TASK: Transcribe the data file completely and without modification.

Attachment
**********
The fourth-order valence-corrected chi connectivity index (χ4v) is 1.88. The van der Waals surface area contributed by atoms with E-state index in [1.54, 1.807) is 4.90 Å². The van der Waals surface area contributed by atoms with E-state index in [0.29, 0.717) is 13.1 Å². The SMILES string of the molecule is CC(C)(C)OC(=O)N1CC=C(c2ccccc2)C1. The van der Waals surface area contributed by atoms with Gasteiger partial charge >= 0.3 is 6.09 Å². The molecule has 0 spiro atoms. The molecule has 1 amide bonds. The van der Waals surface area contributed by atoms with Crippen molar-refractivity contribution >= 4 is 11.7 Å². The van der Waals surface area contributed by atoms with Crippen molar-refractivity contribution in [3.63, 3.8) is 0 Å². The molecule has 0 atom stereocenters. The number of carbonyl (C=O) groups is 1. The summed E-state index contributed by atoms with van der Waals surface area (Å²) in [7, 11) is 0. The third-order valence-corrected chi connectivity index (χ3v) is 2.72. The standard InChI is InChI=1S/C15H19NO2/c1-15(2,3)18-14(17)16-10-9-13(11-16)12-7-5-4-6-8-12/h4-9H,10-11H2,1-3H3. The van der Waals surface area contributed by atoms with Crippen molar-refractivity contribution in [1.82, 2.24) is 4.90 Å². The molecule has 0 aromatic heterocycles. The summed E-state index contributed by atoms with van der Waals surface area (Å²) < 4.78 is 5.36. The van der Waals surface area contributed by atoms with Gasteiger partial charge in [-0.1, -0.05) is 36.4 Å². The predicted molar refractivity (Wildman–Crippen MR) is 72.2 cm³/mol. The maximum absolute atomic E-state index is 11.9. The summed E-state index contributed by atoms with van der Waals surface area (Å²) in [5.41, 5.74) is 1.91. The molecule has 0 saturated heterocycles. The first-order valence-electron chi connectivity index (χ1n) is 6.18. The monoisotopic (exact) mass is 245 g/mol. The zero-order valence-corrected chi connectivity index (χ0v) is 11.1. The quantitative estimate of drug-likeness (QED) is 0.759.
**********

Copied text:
The fourth-order valence-corrected chi connectivity index (χ4v) is 1.88. The van der Waals surface area contributed by atoms with E-state index in [1.54, 1.807) is 4.90 Å². The van der Waals surface area contributed by atoms with E-state index in [0.29, 0.717) is 13.1 Å². The SMILES string of the molecule is CC(C)(C)OC(=O)N1CC=C(c2ccccc2)C1. The van der Waals surface area contributed by atoms with Gasteiger partial charge >= 0.3 is 6.09 Å². The molecule has 0 spiro atoms. The molecule has 1 amide bonds. The van der Waals surface area contributed by atoms with Crippen molar-refractivity contribution >= 4 is 11.7 Å². The van der Waals surface area contributed by atoms with Crippen molar-refractivity contribution in [3.63, 3.8) is 0 Å². The molecule has 0 atom stereocenters. The number of carbonyl (C=O) groups is 1. The summed E-state index contributed by atoms with van der Waals surface area (Å²) in [7, 11) is 0. The third-order valence-corrected chi connectivity index (χ3v) is 2.72. The standard InChI is InChI=1S/C15H19NO2/c1-15(2,3)18-14(17)16-10-9-13(11-16)12-7-5-4-6-8-12/h4-9H,10-11H2,1-3H3. The van der Waals surface area contributed by atoms with Crippen molar-refractivity contribution in [1.82, 2.24) is 4.90 Å². The molecule has 0 aromatic heterocycles. The summed E-state index contributed by atoms with van der Waals surface area (Å²) < 4.78 is 5.36. The van der Waals surface area contributed by atoms with Gasteiger partial charge in [-0.1, -0.05) is 36.4 Å². The predicted molar refractivity (Wildman–Crippen MR) is 72.2 cm³/mol. The maximum absolute atomic E-state index is 11.9. The summed E-state index contributed by atoms with van der Waals surface area (Å²) in [5.41, 5.74) is 1.91. The molecule has 0 saturated heterocycles. The first-order valence-electron chi connectivity index (χ1n) is 6.18. The monoisotopic (exact) mass is 245 g/mol. The zero-order valence-corrected chi connectivity index (χ0v) is 11.1. The quantitative estimate of drug-likeness (QED) is 0.759.